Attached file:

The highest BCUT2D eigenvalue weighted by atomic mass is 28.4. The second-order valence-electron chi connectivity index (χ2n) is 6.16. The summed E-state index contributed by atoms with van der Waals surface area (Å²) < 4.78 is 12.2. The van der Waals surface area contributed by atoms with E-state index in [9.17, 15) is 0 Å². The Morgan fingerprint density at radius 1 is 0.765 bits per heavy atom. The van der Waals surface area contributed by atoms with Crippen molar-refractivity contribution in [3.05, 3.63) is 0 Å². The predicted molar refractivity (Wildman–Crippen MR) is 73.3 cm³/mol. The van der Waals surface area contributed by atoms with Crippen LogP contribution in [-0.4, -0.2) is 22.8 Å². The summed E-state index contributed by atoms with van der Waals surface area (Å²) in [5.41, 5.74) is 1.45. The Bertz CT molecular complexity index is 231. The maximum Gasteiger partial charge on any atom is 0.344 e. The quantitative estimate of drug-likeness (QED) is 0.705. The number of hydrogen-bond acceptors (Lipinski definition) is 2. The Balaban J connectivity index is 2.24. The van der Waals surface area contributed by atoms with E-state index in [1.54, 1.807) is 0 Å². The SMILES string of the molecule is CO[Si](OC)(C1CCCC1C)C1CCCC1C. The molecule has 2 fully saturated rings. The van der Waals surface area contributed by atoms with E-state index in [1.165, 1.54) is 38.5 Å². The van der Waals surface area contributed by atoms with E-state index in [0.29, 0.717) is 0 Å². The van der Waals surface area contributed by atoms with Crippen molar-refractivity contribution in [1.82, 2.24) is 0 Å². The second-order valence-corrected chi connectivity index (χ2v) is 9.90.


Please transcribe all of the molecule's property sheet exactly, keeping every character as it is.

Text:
The highest BCUT2D eigenvalue weighted by atomic mass is 28.4. The second-order valence-electron chi connectivity index (χ2n) is 6.16. The summed E-state index contributed by atoms with van der Waals surface area (Å²) < 4.78 is 12.2. The van der Waals surface area contributed by atoms with E-state index in [9.17, 15) is 0 Å². The Morgan fingerprint density at radius 1 is 0.765 bits per heavy atom. The van der Waals surface area contributed by atoms with Crippen molar-refractivity contribution in [3.05, 3.63) is 0 Å². The predicted molar refractivity (Wildman–Crippen MR) is 73.3 cm³/mol. The van der Waals surface area contributed by atoms with Crippen LogP contribution in [-0.4, -0.2) is 22.8 Å². The summed E-state index contributed by atoms with van der Waals surface area (Å²) in [5.41, 5.74) is 1.45. The Bertz CT molecular complexity index is 231. The maximum Gasteiger partial charge on any atom is 0.344 e. The quantitative estimate of drug-likeness (QED) is 0.705. The number of hydrogen-bond acceptors (Lipinski definition) is 2. The Balaban J connectivity index is 2.24. The van der Waals surface area contributed by atoms with E-state index in [1.54, 1.807) is 0 Å². The SMILES string of the molecule is CO[Si](OC)(C1CCCC1C)C1CCCC1C. The molecule has 2 fully saturated rings. The van der Waals surface area contributed by atoms with E-state index in [1.165, 1.54) is 38.5 Å². The van der Waals surface area contributed by atoms with E-state index in [0.29, 0.717) is 0 Å². The van der Waals surface area contributed by atoms with Crippen molar-refractivity contribution in [1.82, 2.24) is 0 Å². The second-order valence-corrected chi connectivity index (χ2v) is 9.90.